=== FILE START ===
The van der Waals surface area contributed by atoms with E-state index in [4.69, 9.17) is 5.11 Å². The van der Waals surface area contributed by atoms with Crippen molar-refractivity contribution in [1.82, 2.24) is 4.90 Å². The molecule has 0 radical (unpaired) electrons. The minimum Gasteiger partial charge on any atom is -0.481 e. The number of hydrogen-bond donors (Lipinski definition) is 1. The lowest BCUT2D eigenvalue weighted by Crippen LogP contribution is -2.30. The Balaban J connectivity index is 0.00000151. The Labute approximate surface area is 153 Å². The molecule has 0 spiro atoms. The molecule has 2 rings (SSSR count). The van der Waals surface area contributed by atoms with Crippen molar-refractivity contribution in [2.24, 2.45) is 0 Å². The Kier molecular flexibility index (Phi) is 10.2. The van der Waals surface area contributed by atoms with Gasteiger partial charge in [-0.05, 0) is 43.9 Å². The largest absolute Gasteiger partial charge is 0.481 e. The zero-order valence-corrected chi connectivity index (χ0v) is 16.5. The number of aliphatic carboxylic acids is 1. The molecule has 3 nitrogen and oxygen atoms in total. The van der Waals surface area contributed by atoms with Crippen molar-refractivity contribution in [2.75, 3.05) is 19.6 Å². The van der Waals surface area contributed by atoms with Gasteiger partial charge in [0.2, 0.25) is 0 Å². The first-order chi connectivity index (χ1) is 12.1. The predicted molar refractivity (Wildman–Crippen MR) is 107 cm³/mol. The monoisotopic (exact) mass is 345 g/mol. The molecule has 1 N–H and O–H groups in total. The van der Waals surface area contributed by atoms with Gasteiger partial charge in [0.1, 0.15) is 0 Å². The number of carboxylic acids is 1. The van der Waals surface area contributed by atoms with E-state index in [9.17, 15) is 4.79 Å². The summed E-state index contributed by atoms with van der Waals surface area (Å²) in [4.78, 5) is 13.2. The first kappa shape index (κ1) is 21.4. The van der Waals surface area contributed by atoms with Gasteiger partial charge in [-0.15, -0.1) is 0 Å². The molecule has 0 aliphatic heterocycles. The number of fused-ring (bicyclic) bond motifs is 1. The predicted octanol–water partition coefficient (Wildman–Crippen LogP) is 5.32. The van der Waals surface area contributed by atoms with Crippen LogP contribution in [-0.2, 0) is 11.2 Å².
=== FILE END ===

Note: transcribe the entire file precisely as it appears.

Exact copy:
The van der Waals surface area contributed by atoms with E-state index in [4.69, 9.17) is 5.11 Å². The van der Waals surface area contributed by atoms with Crippen molar-refractivity contribution in [1.82, 2.24) is 4.90 Å². The molecule has 0 radical (unpaired) electrons. The minimum Gasteiger partial charge on any atom is -0.481 e. The number of hydrogen-bond donors (Lipinski definition) is 1. The lowest BCUT2D eigenvalue weighted by Crippen LogP contribution is -2.30. The Balaban J connectivity index is 0.00000151. The Labute approximate surface area is 153 Å². The molecule has 0 spiro atoms. The molecule has 2 rings (SSSR count). The van der Waals surface area contributed by atoms with Crippen molar-refractivity contribution in [2.24, 2.45) is 0 Å². The Kier molecular flexibility index (Phi) is 10.2. The van der Waals surface area contributed by atoms with Gasteiger partial charge in [-0.05, 0) is 43.9 Å². The largest absolute Gasteiger partial charge is 0.481 e. The zero-order valence-corrected chi connectivity index (χ0v) is 16.5. The number of aliphatic carboxylic acids is 1. The molecule has 3 nitrogen and oxygen atoms in total. The van der Waals surface area contributed by atoms with Crippen molar-refractivity contribution in [2.75, 3.05) is 19.6 Å². The van der Waals surface area contributed by atoms with Gasteiger partial charge in [0.2, 0.25) is 0 Å². The first-order chi connectivity index (χ1) is 12.1. The predicted molar refractivity (Wildman–Crippen MR) is 107 cm³/mol. The monoisotopic (exact) mass is 345 g/mol. The molecule has 1 N–H and O–H groups in total. The van der Waals surface area contributed by atoms with Gasteiger partial charge in [0.1, 0.15) is 0 Å². The number of carboxylic acids is 1. The van der Waals surface area contributed by atoms with E-state index in [9.17, 15) is 4.79 Å². The summed E-state index contributed by atoms with van der Waals surface area (Å²) in [4.78, 5) is 13.2. The first kappa shape index (κ1) is 21.4. The van der Waals surface area contributed by atoms with Gasteiger partial charge in [-0.15, -0.1) is 0 Å². The molecule has 0 aliphatic heterocycles. The number of fused-ring (bicyclic) bond motifs is 1. The predicted octanol–water partition coefficient (Wildman–Crippen LogP) is 5.32. The van der Waals surface area contributed by atoms with Crippen LogP contribution in [-0.2, 0) is 11.2 Å².